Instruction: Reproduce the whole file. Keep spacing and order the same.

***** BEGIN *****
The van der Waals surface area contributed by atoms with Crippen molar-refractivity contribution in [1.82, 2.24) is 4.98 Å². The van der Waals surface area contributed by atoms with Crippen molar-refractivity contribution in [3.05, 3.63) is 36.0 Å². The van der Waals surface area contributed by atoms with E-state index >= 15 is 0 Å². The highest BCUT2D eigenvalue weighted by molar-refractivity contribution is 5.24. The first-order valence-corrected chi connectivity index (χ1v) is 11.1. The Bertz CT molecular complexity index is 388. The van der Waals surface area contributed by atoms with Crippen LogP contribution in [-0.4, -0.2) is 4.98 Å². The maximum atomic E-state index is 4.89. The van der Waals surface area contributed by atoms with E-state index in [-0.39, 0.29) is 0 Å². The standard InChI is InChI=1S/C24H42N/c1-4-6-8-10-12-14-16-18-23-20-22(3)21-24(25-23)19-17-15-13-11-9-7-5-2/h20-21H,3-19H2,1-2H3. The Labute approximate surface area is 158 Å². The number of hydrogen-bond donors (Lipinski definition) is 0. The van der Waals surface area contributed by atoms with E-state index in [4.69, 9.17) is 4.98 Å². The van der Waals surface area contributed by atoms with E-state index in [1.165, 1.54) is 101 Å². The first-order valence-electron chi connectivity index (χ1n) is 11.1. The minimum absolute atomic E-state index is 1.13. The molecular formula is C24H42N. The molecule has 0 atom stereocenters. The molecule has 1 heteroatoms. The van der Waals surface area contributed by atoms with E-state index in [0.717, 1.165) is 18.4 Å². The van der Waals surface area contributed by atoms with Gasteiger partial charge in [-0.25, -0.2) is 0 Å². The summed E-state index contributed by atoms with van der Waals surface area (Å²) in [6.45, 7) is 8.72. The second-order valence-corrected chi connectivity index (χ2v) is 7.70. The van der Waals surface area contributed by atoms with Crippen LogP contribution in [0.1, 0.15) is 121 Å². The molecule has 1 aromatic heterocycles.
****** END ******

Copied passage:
The van der Waals surface area contributed by atoms with Crippen molar-refractivity contribution in [1.82, 2.24) is 4.98 Å². The van der Waals surface area contributed by atoms with Crippen molar-refractivity contribution in [3.05, 3.63) is 36.0 Å². The van der Waals surface area contributed by atoms with E-state index >= 15 is 0 Å². The highest BCUT2D eigenvalue weighted by molar-refractivity contribution is 5.24. The first-order valence-corrected chi connectivity index (χ1v) is 11.1. The Bertz CT molecular complexity index is 388. The van der Waals surface area contributed by atoms with Crippen LogP contribution in [-0.4, -0.2) is 4.98 Å². The maximum atomic E-state index is 4.89. The van der Waals surface area contributed by atoms with E-state index in [-0.39, 0.29) is 0 Å². The standard InChI is InChI=1S/C24H42N/c1-4-6-8-10-12-14-16-18-23-20-22(3)21-24(25-23)19-17-15-13-11-9-7-5-2/h20-21H,3-19H2,1-2H3. The Labute approximate surface area is 158 Å². The number of hydrogen-bond donors (Lipinski definition) is 0. The van der Waals surface area contributed by atoms with E-state index in [4.69, 9.17) is 4.98 Å². The van der Waals surface area contributed by atoms with E-state index in [1.165, 1.54) is 101 Å². The first-order valence-electron chi connectivity index (χ1n) is 11.1. The minimum absolute atomic E-state index is 1.13. The molecular formula is C24H42N. The molecule has 0 atom stereocenters. The molecule has 1 heteroatoms. The van der Waals surface area contributed by atoms with E-state index in [0.717, 1.165) is 18.4 Å². The van der Waals surface area contributed by atoms with Gasteiger partial charge in [-0.25, -0.2) is 0 Å². The summed E-state index contributed by atoms with van der Waals surface area (Å²) in [6.45, 7) is 8.72. The second-order valence-corrected chi connectivity index (χ2v) is 7.70. The van der Waals surface area contributed by atoms with Crippen LogP contribution in [0.1, 0.15) is 121 Å². The molecule has 1 aromatic heterocycles.